sometimes does, experience what can be mistaken for diarrhea or fecal
incontinence when fluids leak out around the impaction, yet the
impacted feces remains firmly in place. The result from this can range
from bloating and dehydration to fever and systemic infection.
Self-treating this illness with common methods such as laxatives can
actually result in serious injury. If treated properly and in a timely
manner, the prognosis for a fecal impaction is good provided that no
other problem exists.



A much more serious condition might involve a portion of the intestine
that has become obstructed by a large tumor, polyp, aneurysm or
internal hemorrhoid that is preventing the matter from descending
through and exiting the colon properly. These conditions would
certainly require the diagnosis and treatment of a specialist, but you
should not discount other potential problems where a blockage is not
really present, but merely ?seems? so. For example, there are some
conditions that can cause a portion of the intestine to malfunction or
even die (Intestinal necrosis; Ischemic bowel; Dead bowel; Dead gut).
A hernia can sometimes be at the root of this problem if the intestine
moves into the wrong place or becomes tangled. The blood supply is cut
off and as a result a portion of the intestine dies. Waste that
reaches this dead portion of bowel ceases to be processed and ?stalls?
in its downward travel to the rectum. Other causes include blood clots
from the heart or main blood vessels that have traveled through the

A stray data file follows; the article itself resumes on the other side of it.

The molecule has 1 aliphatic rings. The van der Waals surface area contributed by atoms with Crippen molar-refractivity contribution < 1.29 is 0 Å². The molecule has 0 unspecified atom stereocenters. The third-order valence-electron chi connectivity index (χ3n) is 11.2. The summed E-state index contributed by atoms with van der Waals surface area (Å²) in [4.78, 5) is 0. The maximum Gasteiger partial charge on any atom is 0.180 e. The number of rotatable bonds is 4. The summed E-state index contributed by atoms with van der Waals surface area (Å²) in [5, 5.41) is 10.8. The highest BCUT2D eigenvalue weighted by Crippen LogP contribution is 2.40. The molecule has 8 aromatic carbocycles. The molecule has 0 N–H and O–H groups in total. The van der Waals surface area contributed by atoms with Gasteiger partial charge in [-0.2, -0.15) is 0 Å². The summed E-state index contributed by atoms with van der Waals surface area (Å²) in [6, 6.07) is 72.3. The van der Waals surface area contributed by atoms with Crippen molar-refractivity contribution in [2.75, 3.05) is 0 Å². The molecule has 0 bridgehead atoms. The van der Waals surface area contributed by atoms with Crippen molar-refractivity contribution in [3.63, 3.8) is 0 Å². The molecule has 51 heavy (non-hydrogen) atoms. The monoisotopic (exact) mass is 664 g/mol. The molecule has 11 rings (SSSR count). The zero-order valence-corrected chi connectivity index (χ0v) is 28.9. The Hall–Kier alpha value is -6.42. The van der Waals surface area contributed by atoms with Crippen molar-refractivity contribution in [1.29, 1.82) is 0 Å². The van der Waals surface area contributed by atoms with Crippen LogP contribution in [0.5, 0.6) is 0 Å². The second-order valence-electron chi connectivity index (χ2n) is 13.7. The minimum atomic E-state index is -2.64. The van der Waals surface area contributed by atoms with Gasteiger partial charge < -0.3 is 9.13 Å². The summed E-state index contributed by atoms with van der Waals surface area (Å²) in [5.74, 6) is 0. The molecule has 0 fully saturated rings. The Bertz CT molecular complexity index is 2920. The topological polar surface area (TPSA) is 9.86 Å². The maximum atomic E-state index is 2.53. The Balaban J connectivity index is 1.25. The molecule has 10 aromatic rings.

bloodstream and blocked one of the arteries supplying the intestine
causing a portion of it to die in the same manner and cease to process

These conditions can all be extremely serious and can, in some case,
prove fatal if left untreated. Once necrosis occurs, it is not
reversible and the dead disuse must be surgically removed to prevent
infection. Intestinal ischemia is a serious condition that can result
in death if not treated promptly. The outlook depends on the cause. A
good outcome may be achieved with prompt treatment.

?Intestinal ischemia and infarction?

There is a condition called ?Pseudo obstruction? (also known as PO,
Hirschsprung's disease, False Blockage, or Ogilvie's syndrome) in
which, by virtue of a variety of reasons such as bacterial overgrowth,
damage or symptomatic of some other disease, the intestine responds as
if a blockage is present which in fact there is not. This too is cause
for concern because it is usually an indicator of a sometimes more
serious underlying problem.


From what I gather in my research on the subject, I would certainly
seek another opinion and perhaps seek further diagnostic work up
including colonoscopy and bowel transit studies. If your son?s doctor